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Book list
From Booklist, Copyright © American Library Association. Used with permission.

Odette, Clarice, and Barbara Jean have been close friends since girlhood, growing up in the 1960s in the southern Indiana town of Plainview. Their personalities and cool good looks earned them the name the Supremes when they'd meet regularly to eat at Earl's All-You-Can-Eat, with Big Earl keeping a watchful eye on them. Now in middle age, the Supremes meet regularly with their husbands for dinner at Earl's, now managed by his son. The aging Supremes and Earl's are institutions in a black community that has seen much progress since the 1950s, when the restaurant became the first black-owned business in a racially divided town. But the town as well as the women have also seen much trouble. Odette makes time in her busy life for the regular visitations of her dead mother, Clarice copes with the humiliation of an unfaithful husband, and Barbara Jean struggles to hide her drinking to assuage the death of her child. Moore intersperses episodes from the past with their current lives, showing their enduring friendship through good times and bad.--Bush, Vanessa Copyright 2010 Booklist


Library Journal
(c) Copyright Library Journals LLC, a wholly owned subsidiary of Media Source, Inc. No redistribution permitted.

First-time novelist Moore's story of a trio of women nicknamed the Supremes in small-town Indiana-Odette, Clarice, and Barbara Jean-may well become as popular as the books about women's friendship it is being compared to, such as The Help, Waiting to Exhale, and Fried Green Tomatoes at the Whistle Stop Cafe. From high school on, through marriages and children, the three friends regularly get together with their husbands at Earl's All-You-Can-Eat (the first black-owned business in Plainview) to see and be seen, share gossip, and help each other through bad times. Clearly fond of his three imperfect main characters, the author uses warmhearted humor and salty language to bring to life a tight-knit African-American community that's complete with competing churches, wacky relations, a fortune-telling fraud, and the ghost of a drunken Eleanor Roosevelt. VERDICT With salt-of-the-earth characters like fearless Odette, motherless Barbara Jean, and sharp-tongued Clarice, along with an event-filled plot that readers will laugh and cry over, this is a good bet to become a best seller. [See Prepub Alert, 9/27/12; seven-city author tour.]-Laurie Cavanaugh, Wareham Free Lib., MA (c) Copyright 2013. Library Journals LLC, a wholly owned subsidiary of Media Source, Inc. No redistribution permitted.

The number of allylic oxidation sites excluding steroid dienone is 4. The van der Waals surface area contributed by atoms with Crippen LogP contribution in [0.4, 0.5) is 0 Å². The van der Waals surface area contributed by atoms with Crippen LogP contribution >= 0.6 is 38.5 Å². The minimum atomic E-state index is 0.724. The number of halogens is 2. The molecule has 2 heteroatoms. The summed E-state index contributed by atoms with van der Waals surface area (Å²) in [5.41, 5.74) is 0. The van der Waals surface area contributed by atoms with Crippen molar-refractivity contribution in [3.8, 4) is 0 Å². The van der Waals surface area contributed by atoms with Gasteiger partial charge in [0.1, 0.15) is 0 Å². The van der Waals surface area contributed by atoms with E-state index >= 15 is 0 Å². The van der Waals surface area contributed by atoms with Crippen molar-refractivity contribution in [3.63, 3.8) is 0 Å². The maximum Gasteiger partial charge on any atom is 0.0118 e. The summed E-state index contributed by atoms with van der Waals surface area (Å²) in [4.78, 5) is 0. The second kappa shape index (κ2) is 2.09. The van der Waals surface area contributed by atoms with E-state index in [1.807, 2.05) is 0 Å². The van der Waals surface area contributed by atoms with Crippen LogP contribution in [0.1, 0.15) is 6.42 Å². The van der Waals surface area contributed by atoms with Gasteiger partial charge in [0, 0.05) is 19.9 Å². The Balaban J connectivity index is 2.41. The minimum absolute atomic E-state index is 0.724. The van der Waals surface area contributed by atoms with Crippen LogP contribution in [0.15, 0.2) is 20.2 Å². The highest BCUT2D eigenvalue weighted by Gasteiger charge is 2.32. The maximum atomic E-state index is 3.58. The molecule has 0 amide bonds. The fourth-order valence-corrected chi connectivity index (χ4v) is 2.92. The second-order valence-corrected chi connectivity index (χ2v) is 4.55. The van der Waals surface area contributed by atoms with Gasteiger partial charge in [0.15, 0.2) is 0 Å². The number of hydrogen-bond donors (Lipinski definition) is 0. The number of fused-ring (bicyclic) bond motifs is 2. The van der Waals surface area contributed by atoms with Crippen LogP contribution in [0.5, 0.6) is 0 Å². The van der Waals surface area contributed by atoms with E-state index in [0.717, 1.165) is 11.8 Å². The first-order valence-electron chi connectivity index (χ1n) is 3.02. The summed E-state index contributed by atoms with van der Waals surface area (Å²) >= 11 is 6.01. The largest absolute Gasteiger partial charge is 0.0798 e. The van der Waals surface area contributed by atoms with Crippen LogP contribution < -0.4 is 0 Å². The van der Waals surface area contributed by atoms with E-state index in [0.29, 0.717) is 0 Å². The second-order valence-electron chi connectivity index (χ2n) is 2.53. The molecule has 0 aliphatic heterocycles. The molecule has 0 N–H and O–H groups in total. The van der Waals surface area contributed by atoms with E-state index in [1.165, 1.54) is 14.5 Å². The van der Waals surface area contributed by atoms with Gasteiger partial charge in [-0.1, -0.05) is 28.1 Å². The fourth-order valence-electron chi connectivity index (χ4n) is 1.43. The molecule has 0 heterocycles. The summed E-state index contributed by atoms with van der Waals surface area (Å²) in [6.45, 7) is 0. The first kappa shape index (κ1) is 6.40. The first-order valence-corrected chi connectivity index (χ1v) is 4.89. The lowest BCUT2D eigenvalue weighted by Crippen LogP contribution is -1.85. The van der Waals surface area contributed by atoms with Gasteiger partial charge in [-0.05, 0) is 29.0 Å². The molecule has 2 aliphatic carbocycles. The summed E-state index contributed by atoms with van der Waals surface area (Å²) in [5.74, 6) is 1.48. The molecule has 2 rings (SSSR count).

Library Journal
(c) Copyright Library Journals LLC, a wholly owned subsidiary of Media Source, Inc. No redistribution permitted.

Dubbed the Supremes, Odette, Clarice, and Barbara Jean have been friends since their high school days back in the turbulent 1960s. The trio have met every week for 40 years at Earl's All-You-Can-Eat for food and friendship, laughter and tears. VERDICT This is a big-hearted novel, full of humor and appealing characters who make it a delightful read. While we don't ordinarily think of male authors writing women's fiction, Moore gets inside the heads of these women, and his genuine affection for his characters is compellingly evident. (LJ 1/13) (c) Copyright 2013. Library Journals LLC, a wholly owned subsidiary of Media Source, Inc. No redistribution permitted.